FIRE’s U.S. News & World Report “Best Colleges” Countdown wraps up today as we take another look at how well America’s top-ranked colleges protect campus speech.
As a reminder, we used information from our Spotlight speech code database as well as information on other headline-making free speech news we think students should know about before they apply. FIRE rates schools’ speech codes—policies that restrict campus speech, or could easily be used to do so—using a traffic light-inspired system. A “red light” institution has at least one policy that both clearly and substantially restricts freedom of speech. A “yellow light” institution is one whose policies restrict a more limited amount of protected expression or, by virtue of their vague wording, could too easily be used to restrict protected expression. FIRE’s highest, “green light” rating is awarded to institutions with policies that do not seriously imperil speech.
Here’s a look at how U.S. News’ top 10 fare:
10. Johns Hopkins University
Johns Hopkins earns FIRE’s red light rating due to two policies that punish protected speech: the university’s technology usage policy, which prohibits sending “offensive” messages, and the “Principles for Ensuring Equity, Civility and Respect for All,” which prohibit any “rude, disrespectful behavior.” The latter policy was enacted ten years ago this fall, in the wake of an incident in which the university harshly punished a student for posting an “offensive” Halloween party invitation on Facebook.
8. University of Pennsylvania (Tie)
8. Duke University (Tie)
7. Massachusetts Institute of Technology
MIT earns a yellow light for a number of policies that could be used to punish protected speech, including a harassment policy that targets “offensive remarks of a sexual nature.”
5. Stanford University (Tie)
Stanford has numerous yellow light policies, including a policy asking students to report “acts of intolerance” to the administration. While the university claims that constitutionally protected but intolerant speech will not be subject to punishment, it cryptically states that such speech may be addressed through “education.”
5. Columbia University (Tie)
Columbia’s President Lee C. Bollinger made promising pro-speech remarks earlier this year, and the school recently committed to protect speech in its “Affirmative Statement.” The university nevertheless earns a red light for two policies that unduly burden the very kinds of speech the Affirmative Statement claims to protect: first, a policy that defines discriminatory harassment to include (among other things) “negative stereotyping” and “denigrating jokes,” and second, an email usage policy that broadly bans “offensive or other unwelcome messages.”
3. Yale University (Tie)
Yale receives a yellow light for ambiguous policies prohibiting, among other things, conduct that “may imperil the integrity and values of the Yale community.”
3. University of Chicago (Tie)
From the Chicago Statement—the FIRE-endorsed principles that we have called the gold standard for free speech policy statements in higher education—to the school’s green light rating earned earlier this year after reforming its speech codes in conjunction with FIRE and a pro-speech letter from Dean of Students Jay Ellison over the summer, UChicago is a great example of a school committed to doing the hard work of protecting speech on campus.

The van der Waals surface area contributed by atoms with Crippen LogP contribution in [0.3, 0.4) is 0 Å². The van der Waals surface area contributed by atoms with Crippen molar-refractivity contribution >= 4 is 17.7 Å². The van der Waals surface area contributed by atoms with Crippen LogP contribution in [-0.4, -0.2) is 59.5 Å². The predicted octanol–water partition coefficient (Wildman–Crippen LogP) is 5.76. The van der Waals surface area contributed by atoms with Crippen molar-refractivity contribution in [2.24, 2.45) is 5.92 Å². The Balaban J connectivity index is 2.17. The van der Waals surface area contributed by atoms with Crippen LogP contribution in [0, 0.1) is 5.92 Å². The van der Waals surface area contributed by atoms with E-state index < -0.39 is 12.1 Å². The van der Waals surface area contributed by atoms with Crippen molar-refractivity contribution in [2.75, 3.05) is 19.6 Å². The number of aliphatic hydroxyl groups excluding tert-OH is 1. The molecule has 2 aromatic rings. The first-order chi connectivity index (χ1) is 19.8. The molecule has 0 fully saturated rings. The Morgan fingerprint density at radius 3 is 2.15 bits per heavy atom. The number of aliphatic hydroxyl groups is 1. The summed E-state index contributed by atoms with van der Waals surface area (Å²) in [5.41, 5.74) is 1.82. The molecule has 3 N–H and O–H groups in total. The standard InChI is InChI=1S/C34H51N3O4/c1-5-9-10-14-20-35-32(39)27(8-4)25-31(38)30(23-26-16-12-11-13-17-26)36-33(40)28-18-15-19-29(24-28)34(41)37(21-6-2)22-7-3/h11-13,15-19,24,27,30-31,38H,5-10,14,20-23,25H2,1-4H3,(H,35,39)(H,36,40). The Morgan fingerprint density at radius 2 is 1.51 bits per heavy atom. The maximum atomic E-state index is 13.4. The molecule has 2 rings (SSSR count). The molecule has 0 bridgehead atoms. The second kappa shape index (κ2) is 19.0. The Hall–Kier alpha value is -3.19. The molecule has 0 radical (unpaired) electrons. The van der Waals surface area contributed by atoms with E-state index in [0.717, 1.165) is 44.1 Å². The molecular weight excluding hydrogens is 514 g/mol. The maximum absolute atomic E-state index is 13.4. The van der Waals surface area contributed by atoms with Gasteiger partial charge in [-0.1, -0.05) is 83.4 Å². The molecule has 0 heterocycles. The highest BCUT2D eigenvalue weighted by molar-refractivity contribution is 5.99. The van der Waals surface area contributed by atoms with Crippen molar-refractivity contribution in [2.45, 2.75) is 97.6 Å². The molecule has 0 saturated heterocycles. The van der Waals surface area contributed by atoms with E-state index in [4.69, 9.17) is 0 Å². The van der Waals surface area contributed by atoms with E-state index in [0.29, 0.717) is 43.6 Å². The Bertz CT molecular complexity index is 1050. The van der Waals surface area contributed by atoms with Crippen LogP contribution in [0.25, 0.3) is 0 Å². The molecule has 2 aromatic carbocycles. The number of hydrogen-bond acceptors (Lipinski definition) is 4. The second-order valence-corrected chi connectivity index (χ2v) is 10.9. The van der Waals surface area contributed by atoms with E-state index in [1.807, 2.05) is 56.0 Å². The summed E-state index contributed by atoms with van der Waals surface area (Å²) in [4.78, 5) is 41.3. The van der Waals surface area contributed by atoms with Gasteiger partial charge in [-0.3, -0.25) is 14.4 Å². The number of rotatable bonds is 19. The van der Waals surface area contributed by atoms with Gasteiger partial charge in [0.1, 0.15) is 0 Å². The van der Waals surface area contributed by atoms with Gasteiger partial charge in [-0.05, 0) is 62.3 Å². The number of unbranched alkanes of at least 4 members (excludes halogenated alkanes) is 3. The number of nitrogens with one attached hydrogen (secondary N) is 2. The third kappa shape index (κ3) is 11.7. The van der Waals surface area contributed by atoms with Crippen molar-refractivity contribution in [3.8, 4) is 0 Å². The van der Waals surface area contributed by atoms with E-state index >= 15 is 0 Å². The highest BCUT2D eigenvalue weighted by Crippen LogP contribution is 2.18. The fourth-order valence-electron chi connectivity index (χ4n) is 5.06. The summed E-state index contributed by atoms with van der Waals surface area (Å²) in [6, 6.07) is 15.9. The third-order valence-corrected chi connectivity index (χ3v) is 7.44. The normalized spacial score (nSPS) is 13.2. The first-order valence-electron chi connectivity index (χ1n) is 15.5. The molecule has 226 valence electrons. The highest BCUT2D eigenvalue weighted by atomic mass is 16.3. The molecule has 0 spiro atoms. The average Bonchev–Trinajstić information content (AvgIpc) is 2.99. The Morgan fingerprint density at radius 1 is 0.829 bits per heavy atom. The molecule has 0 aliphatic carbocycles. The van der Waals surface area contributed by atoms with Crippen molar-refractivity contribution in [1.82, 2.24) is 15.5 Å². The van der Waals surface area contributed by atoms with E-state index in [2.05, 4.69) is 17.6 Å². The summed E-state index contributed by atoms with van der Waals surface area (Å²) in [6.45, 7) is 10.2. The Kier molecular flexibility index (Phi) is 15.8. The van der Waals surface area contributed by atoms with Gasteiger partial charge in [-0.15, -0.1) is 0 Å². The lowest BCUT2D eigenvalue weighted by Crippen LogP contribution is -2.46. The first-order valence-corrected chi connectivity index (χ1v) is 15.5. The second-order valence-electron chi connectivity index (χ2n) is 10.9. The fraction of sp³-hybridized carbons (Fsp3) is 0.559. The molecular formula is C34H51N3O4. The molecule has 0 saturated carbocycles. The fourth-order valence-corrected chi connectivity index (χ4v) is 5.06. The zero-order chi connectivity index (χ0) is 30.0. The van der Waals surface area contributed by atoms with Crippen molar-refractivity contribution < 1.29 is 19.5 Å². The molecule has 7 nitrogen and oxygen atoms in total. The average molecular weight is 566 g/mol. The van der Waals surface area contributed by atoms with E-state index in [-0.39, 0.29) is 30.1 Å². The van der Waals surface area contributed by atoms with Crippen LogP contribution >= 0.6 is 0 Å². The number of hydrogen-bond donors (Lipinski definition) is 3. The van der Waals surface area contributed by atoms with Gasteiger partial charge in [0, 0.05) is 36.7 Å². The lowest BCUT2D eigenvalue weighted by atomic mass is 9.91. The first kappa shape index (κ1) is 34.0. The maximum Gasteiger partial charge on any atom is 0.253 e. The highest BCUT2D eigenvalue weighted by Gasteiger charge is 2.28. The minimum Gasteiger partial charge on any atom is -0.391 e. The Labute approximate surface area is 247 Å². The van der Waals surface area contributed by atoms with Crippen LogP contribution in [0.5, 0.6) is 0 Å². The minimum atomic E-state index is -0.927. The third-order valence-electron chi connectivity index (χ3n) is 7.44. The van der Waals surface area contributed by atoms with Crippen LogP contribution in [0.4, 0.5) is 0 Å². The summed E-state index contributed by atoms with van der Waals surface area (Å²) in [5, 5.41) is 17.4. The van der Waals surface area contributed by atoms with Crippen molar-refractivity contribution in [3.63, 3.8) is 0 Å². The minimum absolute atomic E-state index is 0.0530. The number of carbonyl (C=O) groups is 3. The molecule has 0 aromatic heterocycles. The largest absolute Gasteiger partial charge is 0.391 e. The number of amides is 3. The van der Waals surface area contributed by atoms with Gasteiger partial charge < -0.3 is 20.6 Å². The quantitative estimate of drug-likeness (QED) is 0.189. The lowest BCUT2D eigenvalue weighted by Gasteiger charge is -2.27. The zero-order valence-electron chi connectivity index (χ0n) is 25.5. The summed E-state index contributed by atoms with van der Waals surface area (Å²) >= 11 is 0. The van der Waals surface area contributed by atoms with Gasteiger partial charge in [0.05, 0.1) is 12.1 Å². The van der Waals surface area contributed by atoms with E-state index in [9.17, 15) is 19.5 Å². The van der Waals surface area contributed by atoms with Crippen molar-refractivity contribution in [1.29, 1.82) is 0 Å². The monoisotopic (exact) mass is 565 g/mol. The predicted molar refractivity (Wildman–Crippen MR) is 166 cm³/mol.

2. Harvard University
Harvard has been under heightened scrutiny since it announced a new policy in May that FIRE and others have deemed a brazen attack on freedom of association. The policy, which administrators say would contribute to a more “inclusive community” and help address “deeply rooted gender attitudes” on campus, has raised serious concerns about civil liberties at one of America’s most famous campuses.
Unfortunately, this theme extends into other school policies, particularly the definition of actionable harassment in Harvard’s Handbook for Students, which deems punishable a wide swath of protected speech:
The College defines racial harassment as actions on the part of an individual or group that demean or abuse another individual or group because of racial or ethnic background. Such actions may include, but are not restricted to, using racial epithets, making racially derogatory remarks, and using racial stereotypes.
This policy earns Harvard a red light rating.
1. Princeton University
While Princeton professors have made promising strides toward protecting campus speech—last fall they became the first of 16 universities or faculty bodies to adopt the FIRE-endorsed Chicago Statement—administrators at the Ivy League institution have yet to similarly commit.
Princeton earns FIRE’s worst, red light rating for several speech codes that punish protected speech. Among other things, Princeton’s sexual harassment policy prohibits “inappropriate conduct related to sex” even if it “may not fall under sexual harassment.”
That concludes our U.S. News & World Report “Best Colleges” Countdown. Here’s a handy, color-coded guide to speech codes at America’s top 25 schools:
If you’ve got more questions about a college or university discussed here, or about another school on your application list, be sure to visit our Spotlight page to learn more about speech codes, see school-by-school rankings, and view our rating methodology. And to learn how best to remedy these policy defects, check out FIRE’s newly-revised Correcting Common Mistakes in Campus Speech Policies.
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